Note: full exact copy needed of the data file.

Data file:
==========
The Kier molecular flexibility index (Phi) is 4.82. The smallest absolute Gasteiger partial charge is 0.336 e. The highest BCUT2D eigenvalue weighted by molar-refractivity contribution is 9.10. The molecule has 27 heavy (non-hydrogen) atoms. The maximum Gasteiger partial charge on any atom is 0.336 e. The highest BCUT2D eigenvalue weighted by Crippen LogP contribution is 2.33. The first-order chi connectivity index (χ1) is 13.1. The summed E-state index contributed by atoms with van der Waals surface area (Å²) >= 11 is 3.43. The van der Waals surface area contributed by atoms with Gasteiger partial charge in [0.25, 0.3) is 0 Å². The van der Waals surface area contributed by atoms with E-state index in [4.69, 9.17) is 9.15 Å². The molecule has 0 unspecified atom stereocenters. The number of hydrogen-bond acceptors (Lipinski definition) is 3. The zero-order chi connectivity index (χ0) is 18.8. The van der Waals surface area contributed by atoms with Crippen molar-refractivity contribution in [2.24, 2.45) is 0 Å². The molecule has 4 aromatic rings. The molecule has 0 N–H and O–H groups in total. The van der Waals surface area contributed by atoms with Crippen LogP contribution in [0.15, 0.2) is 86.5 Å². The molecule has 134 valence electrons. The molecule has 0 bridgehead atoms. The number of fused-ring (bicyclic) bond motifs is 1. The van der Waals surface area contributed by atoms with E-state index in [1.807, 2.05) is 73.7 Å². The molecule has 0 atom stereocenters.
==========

The Kier molecular flexibility index (Phi) is 4.82. The smallest absolute Gasteiger partial charge is 0.336 e. The highest BCUT2D eigenvalue weighted by molar-refractivity contribution is 9.10. The molecule has 27 heavy (non-hydrogen) atoms. The maximum Gasteiger partial charge on any atom is 0.336 e. The highest BCUT2D eigenvalue weighted by Crippen LogP contribution is 2.33. The first-order chi connectivity index (χ1) is 13.1. The summed E-state index contributed by atoms with van der Waals surface area (Å²) >= 11 is 3.43. The van der Waals surface area contributed by atoms with Gasteiger partial charge in [0.25, 0.3) is 0 Å². The van der Waals surface area contributed by atoms with E-state index in [4.69, 9.17) is 9.15 Å². The molecule has 0 unspecified atom stereocenters. The number of hydrogen-bond acceptors (Lipinski definition) is 3. The zero-order chi connectivity index (χ0) is 18.8. The van der Waals surface area contributed by atoms with Crippen molar-refractivity contribution in [2.24, 2.45) is 0 Å². The molecule has 4 aromatic rings. The molecule has 0 N–H and O–H groups in total. The van der Waals surface area contributed by atoms with Crippen LogP contribution in [0.15, 0.2) is 86.5 Å². The molecule has 134 valence electrons. The molecule has 0 bridgehead atoms. The number of fused-ring (bicyclic) bond motifs is 1. The van der Waals surface area contributed by atoms with E-state index in [1.807, 2.05) is 73.7 Å². The molecule has 0 atom stereocenters.